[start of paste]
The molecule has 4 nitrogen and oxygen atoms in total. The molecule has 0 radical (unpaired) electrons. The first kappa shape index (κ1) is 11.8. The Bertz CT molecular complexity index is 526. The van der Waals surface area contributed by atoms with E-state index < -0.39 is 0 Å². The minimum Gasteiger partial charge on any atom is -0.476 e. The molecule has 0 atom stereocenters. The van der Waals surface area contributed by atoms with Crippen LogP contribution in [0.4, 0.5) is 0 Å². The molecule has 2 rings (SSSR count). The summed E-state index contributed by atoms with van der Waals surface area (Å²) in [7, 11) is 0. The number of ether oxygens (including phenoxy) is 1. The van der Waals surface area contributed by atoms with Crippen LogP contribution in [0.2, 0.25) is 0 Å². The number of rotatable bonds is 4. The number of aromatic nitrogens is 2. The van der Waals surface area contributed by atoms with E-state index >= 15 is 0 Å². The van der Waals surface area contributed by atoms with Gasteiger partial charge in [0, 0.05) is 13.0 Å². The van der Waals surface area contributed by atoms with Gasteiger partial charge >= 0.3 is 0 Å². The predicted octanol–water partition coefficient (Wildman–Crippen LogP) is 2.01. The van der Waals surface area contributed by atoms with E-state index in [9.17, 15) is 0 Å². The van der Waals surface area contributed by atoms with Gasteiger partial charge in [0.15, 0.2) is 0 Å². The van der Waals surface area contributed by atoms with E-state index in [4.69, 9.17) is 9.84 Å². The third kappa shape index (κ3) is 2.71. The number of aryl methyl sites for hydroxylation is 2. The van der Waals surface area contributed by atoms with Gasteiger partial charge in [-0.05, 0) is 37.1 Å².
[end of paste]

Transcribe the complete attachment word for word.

The molecule has 4 nitrogen and oxygen atoms in total. The molecule has 0 radical (unpaired) electrons. The first kappa shape index (κ1) is 11.8. The Bertz CT molecular complexity index is 526. The van der Waals surface area contributed by atoms with E-state index < -0.39 is 0 Å². The minimum Gasteiger partial charge on any atom is -0.476 e. The molecule has 0 atom stereocenters. The van der Waals surface area contributed by atoms with Crippen LogP contribution in [0.4, 0.5) is 0 Å². The molecule has 2 rings (SSSR count). The summed E-state index contributed by atoms with van der Waals surface area (Å²) in [7, 11) is 0. The number of ether oxygens (including phenoxy) is 1. The van der Waals surface area contributed by atoms with Crippen LogP contribution in [0.2, 0.25) is 0 Å². The number of rotatable bonds is 4. The number of aromatic nitrogens is 2. The van der Waals surface area contributed by atoms with E-state index >= 15 is 0 Å². The van der Waals surface area contributed by atoms with Gasteiger partial charge in [0, 0.05) is 13.0 Å². The van der Waals surface area contributed by atoms with Gasteiger partial charge >= 0.3 is 0 Å². The predicted octanol–water partition coefficient (Wildman–Crippen LogP) is 2.01. The van der Waals surface area contributed by atoms with E-state index in [9.17, 15) is 0 Å². The van der Waals surface area contributed by atoms with Gasteiger partial charge in [0.15, 0.2) is 0 Å². The van der Waals surface area contributed by atoms with E-state index in [4.69, 9.17) is 9.84 Å². The third kappa shape index (κ3) is 2.71. The number of aryl methyl sites for hydroxylation is 2. The van der Waals surface area contributed by atoms with Gasteiger partial charge in [-0.05, 0) is 37.1 Å².